negative voltage converter chips. Both use similar switched
capacitor charge pumps. The 766x generate significant EMI - probably
much more than the MAX232 since they pump more current - but
if you use a ground plane under the chip, most of the noise
is squelched.

These facts - re EMI - are not well publicized in the datasheets
AFAICT. I found this out the hard way by using a 766x [originally
with no gnd plane] to drive a high sensistivity amp that was located
1" away.

best regards,
- Dan Michaels
Oricom Technologies
http://www.sni.net/~oricom
==========================

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2000\07\26@134715 by Peter L. Peres

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A cheap suggestion that has passed most tests here: LM339 with a 2.5V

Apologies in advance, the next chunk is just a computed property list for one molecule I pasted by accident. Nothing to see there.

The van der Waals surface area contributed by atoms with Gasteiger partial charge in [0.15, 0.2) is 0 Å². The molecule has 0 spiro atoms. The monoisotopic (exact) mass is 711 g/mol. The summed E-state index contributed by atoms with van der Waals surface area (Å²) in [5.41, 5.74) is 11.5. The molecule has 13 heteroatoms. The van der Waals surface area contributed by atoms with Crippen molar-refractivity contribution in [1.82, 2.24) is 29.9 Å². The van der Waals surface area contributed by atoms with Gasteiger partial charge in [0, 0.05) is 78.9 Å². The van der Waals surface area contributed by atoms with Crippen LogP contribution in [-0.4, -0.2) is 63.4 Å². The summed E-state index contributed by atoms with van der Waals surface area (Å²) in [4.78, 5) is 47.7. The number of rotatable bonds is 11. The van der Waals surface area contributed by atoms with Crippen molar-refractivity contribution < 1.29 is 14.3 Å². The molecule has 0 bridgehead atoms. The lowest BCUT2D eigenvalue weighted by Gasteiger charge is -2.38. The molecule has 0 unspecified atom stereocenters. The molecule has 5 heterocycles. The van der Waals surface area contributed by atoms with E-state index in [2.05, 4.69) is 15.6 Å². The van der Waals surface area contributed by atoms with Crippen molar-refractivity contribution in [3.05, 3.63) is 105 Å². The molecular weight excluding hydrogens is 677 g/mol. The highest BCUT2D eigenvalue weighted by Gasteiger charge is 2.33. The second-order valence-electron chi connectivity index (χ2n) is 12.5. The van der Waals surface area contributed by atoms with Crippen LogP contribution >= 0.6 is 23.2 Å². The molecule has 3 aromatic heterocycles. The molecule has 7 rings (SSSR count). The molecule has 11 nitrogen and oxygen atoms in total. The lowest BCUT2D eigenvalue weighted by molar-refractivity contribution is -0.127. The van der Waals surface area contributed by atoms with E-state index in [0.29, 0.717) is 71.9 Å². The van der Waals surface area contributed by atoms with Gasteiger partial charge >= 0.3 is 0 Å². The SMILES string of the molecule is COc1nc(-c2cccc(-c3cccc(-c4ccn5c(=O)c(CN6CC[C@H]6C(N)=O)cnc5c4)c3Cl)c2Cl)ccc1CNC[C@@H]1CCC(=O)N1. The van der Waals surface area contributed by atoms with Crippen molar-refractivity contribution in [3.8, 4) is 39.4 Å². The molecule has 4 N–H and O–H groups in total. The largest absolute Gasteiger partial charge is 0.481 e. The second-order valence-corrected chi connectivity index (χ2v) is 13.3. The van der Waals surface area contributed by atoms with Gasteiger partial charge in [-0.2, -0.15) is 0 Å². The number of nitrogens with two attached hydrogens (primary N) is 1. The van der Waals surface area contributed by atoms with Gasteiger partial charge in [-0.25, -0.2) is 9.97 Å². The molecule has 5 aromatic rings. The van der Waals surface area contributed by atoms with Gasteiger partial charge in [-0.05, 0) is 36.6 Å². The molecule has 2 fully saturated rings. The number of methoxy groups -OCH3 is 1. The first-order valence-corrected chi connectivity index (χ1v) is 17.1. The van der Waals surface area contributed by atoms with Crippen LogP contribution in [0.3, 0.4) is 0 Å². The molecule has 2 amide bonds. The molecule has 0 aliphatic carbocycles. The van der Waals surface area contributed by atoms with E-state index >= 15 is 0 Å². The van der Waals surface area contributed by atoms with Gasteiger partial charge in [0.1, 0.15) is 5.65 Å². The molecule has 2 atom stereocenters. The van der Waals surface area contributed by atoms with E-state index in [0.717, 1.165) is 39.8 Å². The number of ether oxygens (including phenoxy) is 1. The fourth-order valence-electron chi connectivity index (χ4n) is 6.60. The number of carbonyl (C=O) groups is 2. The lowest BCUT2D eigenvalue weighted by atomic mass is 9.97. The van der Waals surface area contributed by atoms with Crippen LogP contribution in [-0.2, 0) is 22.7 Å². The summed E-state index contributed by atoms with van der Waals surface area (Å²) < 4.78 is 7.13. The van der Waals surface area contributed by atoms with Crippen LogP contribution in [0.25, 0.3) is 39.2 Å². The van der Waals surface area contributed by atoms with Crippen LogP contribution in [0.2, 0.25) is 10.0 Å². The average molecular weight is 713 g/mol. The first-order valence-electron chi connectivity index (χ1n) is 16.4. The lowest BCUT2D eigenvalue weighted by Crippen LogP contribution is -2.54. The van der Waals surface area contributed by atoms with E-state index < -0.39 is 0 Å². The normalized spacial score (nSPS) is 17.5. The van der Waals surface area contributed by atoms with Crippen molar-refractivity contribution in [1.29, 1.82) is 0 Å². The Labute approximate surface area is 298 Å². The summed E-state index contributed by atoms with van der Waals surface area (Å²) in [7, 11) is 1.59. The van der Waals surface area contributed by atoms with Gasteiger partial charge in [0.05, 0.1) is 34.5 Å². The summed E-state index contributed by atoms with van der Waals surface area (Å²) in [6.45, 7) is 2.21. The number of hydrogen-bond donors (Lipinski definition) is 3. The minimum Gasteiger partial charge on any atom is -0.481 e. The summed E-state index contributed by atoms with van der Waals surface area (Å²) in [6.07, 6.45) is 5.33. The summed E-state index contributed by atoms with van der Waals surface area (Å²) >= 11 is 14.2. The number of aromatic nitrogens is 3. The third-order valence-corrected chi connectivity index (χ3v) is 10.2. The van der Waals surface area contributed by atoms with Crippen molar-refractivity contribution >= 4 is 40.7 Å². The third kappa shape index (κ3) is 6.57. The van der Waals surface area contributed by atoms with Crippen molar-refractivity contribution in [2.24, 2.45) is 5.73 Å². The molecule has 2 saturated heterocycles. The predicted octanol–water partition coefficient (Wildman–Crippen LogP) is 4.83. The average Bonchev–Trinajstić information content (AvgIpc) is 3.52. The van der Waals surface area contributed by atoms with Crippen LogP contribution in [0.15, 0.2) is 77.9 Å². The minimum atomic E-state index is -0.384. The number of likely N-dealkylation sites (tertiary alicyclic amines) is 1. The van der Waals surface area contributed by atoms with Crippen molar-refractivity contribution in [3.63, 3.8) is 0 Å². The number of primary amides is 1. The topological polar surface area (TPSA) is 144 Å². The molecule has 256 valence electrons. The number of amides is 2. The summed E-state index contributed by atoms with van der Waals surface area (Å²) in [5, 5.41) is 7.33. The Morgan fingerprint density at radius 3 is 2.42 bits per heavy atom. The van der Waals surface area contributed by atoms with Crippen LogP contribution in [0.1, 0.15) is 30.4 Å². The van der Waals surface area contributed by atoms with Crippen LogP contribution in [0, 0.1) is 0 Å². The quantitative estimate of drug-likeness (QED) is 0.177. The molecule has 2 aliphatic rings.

reference (10K+10K from 5V to GND) for receive, and pullups on the
outputs. You can also use a LM393 (one pair) in the same way. The input
(RxD) line is through a 4K7/47K to gnd to stay in the CMMR of the chip.
Pullups depend on the speed.

Peter

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2000\07\27@014702 by Vasile Surducan

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On Wed, 26 Jul 2000, Dan Michaels wrote:

> >At 07:55 AM 7/25/00 -0700, Brian Aase wrote:
> .......
> >>I want to stay away from the MAX232 et al because they
> >>all contain an oscillator that adds to the overall EMC
> >>noise.
> .......
>
  Max 232 family can be supplied from +5V and other +/- source if
connections to oscilators are interrupted. Without oscillator load the EMC
noise must
be lower than usual. All the problem may occure is to not overload the
comunication pins, the chip will become hot...
  Vasile

{Quote hidden}